Dandie Dinmont Terrier Guide

Terrier Dog Breeds

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Unlike the prototypical terrier, the Dandie is made up of a series of curves, topped off with a long, scimitar-shaped tail. It is almost twice as long as tall, constructed to go to ground after tough quarry. Its hind legs are definitely longer than its front legs. Its gait is free and easy. It has a distinctive coat made up of about two-thirds hardish (not wiry) hair and one-third soft hair, about 2 inches in length. The head is covered with soft, silky hair, lending to the appearance of a large head. The topknot also enhances the expression, which is determined, dignified, soft and wise.

The Dandie Dinmont is no "dandified" dog; it is rough-and-tumble and ready for the hunt. Yet it functions well as a dignified house pet, affectionate but not doting. It is a loyal companion suitable for people of all ages, but it does need daily exercise to keep it from becoming frustrated. It is intelligent and very independent. It tends to be reserved with strangers and aggressive toward strange dogs. Some dig.


FAMILY terrier

AREA OF ORIGIN border of Scotland and England


ORIGINAL FUNCTION otter and badger hunting

TODAY'S FUNCTION earthdog trials

AVERAGE SIZE OF MALE Height: 8-11 Weight: 18-24

AVERAGE SIZE OF FEMALE Height: 8-11 Weight: 18-24


Energy level Medium energy

Exercise needs Medium

Playfullness Moderately playful

Affection level Moderately affectionate

Friendliness toward other dogs Friendly

Friendliness toward other pets Friendly

Friendliness toward strangers Shy

Ease of training Easy to train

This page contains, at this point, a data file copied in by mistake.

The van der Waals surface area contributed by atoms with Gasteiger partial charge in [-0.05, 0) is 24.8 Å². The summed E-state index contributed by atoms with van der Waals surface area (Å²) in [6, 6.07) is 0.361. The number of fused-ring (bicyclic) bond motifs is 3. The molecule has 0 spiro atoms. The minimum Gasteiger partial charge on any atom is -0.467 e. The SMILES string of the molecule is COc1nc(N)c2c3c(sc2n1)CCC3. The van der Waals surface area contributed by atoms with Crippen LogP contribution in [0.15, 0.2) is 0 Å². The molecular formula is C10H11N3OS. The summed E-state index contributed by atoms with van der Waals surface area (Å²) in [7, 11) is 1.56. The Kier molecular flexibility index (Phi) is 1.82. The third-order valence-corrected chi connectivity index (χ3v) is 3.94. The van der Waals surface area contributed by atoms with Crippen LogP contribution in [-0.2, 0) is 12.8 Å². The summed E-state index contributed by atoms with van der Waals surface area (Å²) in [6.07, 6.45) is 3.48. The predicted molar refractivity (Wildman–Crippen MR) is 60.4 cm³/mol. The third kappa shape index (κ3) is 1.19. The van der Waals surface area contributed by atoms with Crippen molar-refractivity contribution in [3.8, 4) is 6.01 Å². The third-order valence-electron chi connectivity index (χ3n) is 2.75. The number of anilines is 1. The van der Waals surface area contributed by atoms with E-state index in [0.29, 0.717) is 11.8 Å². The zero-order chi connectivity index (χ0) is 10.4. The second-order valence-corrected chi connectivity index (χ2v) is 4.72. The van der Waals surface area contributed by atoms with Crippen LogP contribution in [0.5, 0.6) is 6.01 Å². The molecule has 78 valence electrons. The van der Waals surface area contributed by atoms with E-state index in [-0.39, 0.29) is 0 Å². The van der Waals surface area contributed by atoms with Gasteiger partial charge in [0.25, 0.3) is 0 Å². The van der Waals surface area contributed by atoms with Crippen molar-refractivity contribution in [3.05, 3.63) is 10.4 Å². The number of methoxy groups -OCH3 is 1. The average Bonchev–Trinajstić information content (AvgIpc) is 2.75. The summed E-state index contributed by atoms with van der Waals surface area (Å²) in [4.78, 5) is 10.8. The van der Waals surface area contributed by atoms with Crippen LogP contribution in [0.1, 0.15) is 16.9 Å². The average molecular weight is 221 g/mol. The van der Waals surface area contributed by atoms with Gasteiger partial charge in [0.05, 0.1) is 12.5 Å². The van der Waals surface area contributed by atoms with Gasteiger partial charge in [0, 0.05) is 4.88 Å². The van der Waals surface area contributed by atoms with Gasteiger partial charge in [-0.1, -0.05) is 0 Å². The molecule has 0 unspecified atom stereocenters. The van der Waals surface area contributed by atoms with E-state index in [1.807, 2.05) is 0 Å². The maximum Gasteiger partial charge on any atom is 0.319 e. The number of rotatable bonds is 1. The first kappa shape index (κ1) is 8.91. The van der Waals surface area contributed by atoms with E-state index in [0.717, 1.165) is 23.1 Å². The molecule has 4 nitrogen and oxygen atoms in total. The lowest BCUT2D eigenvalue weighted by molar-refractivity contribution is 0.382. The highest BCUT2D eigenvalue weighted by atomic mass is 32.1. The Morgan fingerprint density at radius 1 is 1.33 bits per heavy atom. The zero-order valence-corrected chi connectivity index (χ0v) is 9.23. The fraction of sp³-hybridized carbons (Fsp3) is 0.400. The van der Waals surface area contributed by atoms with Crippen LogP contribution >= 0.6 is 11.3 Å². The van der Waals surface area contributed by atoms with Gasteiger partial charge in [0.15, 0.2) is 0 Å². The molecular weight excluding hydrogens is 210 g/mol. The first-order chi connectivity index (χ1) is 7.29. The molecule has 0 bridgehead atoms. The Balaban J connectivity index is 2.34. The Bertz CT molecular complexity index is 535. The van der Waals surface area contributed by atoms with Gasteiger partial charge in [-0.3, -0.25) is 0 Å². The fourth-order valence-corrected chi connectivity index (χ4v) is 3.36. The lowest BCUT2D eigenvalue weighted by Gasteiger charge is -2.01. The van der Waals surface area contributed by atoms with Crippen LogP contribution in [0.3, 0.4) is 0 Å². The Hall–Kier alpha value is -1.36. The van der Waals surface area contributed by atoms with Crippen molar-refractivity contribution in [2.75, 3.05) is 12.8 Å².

Watchdog ability High

Protection ability Not very protective

Grooming needs Moderate maintenance

Cold tolerance Medium tolerance

Heat tolerance Medium tolerance

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The Dandie enjoys the chance to hunt around and explore in a safe area and needs a moderate walk to stay in condition. It does best as an indoor/outdoor dog, and should sleep inside. Its coat needs combing twice weekly, plus regular scissoring and shaping. Shaping for show dogs is done on an almost continual (but light) basis; that for pets can be done by stripping or clipping about four times a year.
• Major concerns: intervertebral disc disease
• Minor concerns: shoulder and elbow luxation
• Occasionally seen: patellar luxation, otitis externa
• Suggested tests: (elbow)
• Life span: 11-13 years
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The Dandie Dinmont terrier stands out as a most unusual terrier in appearance, yet its roots are as quintessentially terrier as any. It first appeared as a distinct type of terrier in the 18th century around the border country of Scotland and England. Here they were owned by farmers and gypsies and valued for drawing and killing otters, badgers and foxes. At one time, they were known as Catcleugh, Hindlee or pepper and mustard terriers. The most well-known of these dogs were owned by James Davidson, who named almost all his dogs either Pepper or Mustard along with some identifying adjective. Davidson and his dogs are believed by some to have been the models for Sir Walter Scott's characters of Dandie Dinmont and his dogs in Guy Mannering, published in 1814. The dogs became known as Dandie Dinmont's terriers. A letter written by James Davidson proclaimed that all Dandies descended from two of his dogs named Tarr and Pepper. At one time the breed was included in the general family of Scotch terriers, which encompassed several short-legged terriers now recognized as distinct breeds. The Dandie was recognized separately from this group in 1873. The Dandie Dinmont has never been extremely popular, and remains one of the lesser-known terriers. An old Scottish saying says, "A Dandie looks at you as though he's forgotten more than you will ever know."
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